It’s been a while since I’ve posted a script; life has been distracting lately. I also wanted to let this current script mature a lot more before sharing it, as it has the potential to be destructive. Use wisely!

It’s name is linkdups, and it’s a Python program to recursively walk through a directory tree and hard-links any files together whose contents match exactly. That means that if you have two files, each taking up 10 Kb, afterwards they will be linked to the same contents for a total savings of 10 Kb.

This type of space savings only works for media that never changes. It’s great for use inside of archival disk images, website mirrors, backup directories, etc.

It seems that most programmers, at some point or another, writes a script to do exactly this kind of thing. My brother was telling me the other day about one he’d written.

The main purpose of this script is to be extremely efficient. I tested it against a directory hierarchy containing over 40 million entries, many of which required hard-linking. My requirements were that memory consumption never grew beyond a small, startup footprint, and that it not waste cycles computing unnecessary details (like checksumming everything and then looking for matches).

Here’s how the algorithm works:

1. First, I divide the problem between large files (easy gains), and small files. The default cutoff is 16K. This division means you get the biggest savings up front. It also cuts down on memory usage for internal tables.

2. Next, a table is created of how big each file in the target set (large or small) is. Groups are then made for like-size files; singletons are dropped.

3. Within the like-size groups, MD5 is used for a quick content check. Files in a size group with matching checksums are considered candidates for linking.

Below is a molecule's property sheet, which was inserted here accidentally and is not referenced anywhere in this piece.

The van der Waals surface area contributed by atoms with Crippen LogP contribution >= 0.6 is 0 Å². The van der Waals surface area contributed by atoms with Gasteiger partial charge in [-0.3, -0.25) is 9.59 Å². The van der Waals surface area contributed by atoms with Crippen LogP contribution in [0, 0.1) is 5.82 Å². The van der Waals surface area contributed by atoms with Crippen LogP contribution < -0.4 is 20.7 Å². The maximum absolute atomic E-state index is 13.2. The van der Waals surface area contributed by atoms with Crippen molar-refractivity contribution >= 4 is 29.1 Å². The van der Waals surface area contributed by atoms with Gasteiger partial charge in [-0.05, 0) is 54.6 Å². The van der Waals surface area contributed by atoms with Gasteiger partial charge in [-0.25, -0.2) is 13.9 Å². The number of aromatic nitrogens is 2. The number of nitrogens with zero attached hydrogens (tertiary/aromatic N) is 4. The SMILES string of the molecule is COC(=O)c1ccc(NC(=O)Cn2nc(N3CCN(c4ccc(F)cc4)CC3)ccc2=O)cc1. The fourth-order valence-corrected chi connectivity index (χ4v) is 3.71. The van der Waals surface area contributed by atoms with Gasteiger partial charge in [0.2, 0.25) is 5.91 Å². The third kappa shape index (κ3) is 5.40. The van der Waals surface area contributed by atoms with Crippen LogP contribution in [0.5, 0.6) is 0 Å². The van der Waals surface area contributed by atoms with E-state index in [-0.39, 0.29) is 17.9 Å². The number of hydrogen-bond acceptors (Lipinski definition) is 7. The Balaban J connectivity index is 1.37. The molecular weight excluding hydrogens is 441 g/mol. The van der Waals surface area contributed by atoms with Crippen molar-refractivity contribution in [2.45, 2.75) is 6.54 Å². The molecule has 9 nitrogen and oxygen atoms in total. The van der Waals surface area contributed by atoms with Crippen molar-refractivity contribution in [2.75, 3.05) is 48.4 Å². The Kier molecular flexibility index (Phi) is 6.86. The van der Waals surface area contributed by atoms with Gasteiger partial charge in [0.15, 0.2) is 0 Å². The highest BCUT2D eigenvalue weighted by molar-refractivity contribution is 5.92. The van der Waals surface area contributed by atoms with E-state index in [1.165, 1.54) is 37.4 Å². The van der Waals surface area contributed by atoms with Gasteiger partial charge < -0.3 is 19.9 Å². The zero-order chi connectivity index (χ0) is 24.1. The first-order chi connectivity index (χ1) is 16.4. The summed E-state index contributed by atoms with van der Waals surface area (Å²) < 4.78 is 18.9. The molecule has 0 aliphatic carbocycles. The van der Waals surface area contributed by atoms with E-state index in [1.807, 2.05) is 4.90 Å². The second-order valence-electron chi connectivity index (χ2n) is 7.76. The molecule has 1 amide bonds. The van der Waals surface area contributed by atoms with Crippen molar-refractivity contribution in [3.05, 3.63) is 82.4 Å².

4. The candidates from step 4 are byte-wise compared to ensure an exact match. If any two match, the second one is removed and the first is hard-linked to the second’s name. A tally is then added of how many bytes were saved. This is repeated for all other files in the group. (Note: byte-wise comparisons are made only against the first member of a group, on the assumption that MD5 most likely guarantees a match).

5. At the end of the run — or after Control-C has been pressed — the total byte savings is displayed in human readable form. Use the --verbose option to watch the algorithm do its work.

The script is also designed to be abortable. You can hit Control-C any time if you get bored, and your files will be left in a good state. It does as much linking as it can, but once Control-C is pressed, it stops wherever it is, wraps up the last task, and ends safely.

find . -type f -exec md5sum {} ; | sort -k1 | awk ‘BEGIN { shell = “/bin/bash”; } {if ($1 in md5) { printf “cmp -s %s %s && ln -f %s %sn”, md5[$1], $2, md5[$1], $2 | shell; } else { md5[$1] = $2; } } BEGIN { close(shell); }’ 2. It would work, but you would be computing the MD5 checksum of every file on your filesystem. My script only calculates checksums if there is hope of a match. 3. ahh, that’s true. i don’t have a quick shell script, but it could be done. find . -type f -size +1 -exec du {} ; | sort -k1n | awk ‘{if ($1 in bs) { candidate[bs[$1]] = 1; candidate[$2] = 1; } else { bs[$1] =$2; } } END { shell = “/bin/bash”; for (file in candidate) {printf “md5sum “%s”n”, file | shell; } close(shell); }’ | sort -k1 | awk ‘BEGIN { shell = “/bin/bash”; } {if ($1 in md5) { printf “cmp -s %s %s && echo ln -f %s %sn”, md5[$1], $2, md5[$1], $2 | shell; } else { md5[$1] = \$2; } } BEGIN { close(shell); }’